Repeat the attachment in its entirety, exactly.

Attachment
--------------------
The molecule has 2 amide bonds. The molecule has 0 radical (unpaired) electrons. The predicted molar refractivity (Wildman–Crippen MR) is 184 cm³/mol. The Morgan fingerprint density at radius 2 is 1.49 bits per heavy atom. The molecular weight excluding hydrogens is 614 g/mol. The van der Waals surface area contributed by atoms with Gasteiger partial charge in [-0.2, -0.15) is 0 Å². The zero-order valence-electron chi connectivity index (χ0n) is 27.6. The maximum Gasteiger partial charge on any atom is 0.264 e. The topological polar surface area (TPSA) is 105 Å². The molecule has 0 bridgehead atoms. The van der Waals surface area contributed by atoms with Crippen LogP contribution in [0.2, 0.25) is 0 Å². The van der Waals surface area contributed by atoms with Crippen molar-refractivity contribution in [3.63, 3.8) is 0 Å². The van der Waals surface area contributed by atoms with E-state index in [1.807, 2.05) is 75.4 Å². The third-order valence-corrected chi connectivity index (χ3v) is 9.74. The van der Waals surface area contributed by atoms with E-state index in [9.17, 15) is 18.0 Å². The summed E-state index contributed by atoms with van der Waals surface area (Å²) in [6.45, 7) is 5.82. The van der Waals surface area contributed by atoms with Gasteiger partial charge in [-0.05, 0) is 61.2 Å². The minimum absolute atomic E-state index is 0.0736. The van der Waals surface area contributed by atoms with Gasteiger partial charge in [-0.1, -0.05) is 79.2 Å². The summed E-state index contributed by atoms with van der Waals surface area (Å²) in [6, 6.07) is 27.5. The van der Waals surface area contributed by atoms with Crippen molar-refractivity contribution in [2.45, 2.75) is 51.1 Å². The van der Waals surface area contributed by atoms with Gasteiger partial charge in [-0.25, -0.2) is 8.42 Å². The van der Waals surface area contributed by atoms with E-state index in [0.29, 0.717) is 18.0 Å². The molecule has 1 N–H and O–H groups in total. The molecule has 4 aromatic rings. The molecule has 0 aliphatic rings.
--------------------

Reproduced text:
The molecule has 2 amide bonds. The molecule has 0 radical (unpaired) electrons. The predicted molar refractivity (Wildman–Crippen MR) is 184 cm³/mol. The Morgan fingerprint density at radius 2 is 1.49 bits per heavy atom. The molecular weight excluding hydrogens is 614 g/mol. The van der Waals surface area contributed by atoms with Gasteiger partial charge in [-0.2, -0.15) is 0 Å². The zero-order valence-electron chi connectivity index (χ0n) is 27.6. The maximum Gasteiger partial charge on any atom is 0.264 e. The topological polar surface area (TPSA) is 105 Å². The molecule has 0 bridgehead atoms. The van der Waals surface area contributed by atoms with Crippen LogP contribution in [0.2, 0.25) is 0 Å². The van der Waals surface area contributed by atoms with Crippen molar-refractivity contribution in [3.63, 3.8) is 0 Å². The van der Waals surface area contributed by atoms with E-state index in [1.807, 2.05) is 75.4 Å². The third-order valence-corrected chi connectivity index (χ3v) is 9.74. The van der Waals surface area contributed by atoms with E-state index in [9.17, 15) is 18.0 Å². The summed E-state index contributed by atoms with van der Waals surface area (Å²) in [6.45, 7) is 5.82. The van der Waals surface area contributed by atoms with Gasteiger partial charge in [-0.05, 0) is 61.2 Å². The minimum absolute atomic E-state index is 0.0736. The van der Waals surface area contributed by atoms with Gasteiger partial charge in [-0.1, -0.05) is 79.2 Å². The summed E-state index contributed by atoms with van der Waals surface area (Å²) in [6, 6.07) is 27.5. The van der Waals surface area contributed by atoms with Crippen molar-refractivity contribution in [2.45, 2.75) is 51.1 Å². The van der Waals surface area contributed by atoms with Gasteiger partial charge in [-0.25, -0.2) is 8.42 Å². The van der Waals surface area contributed by atoms with E-state index in [0.29, 0.717) is 18.0 Å². The molecule has 1 N–H and O–H groups in total. The molecule has 4 aromatic rings. The molecule has 0 aliphatic rings.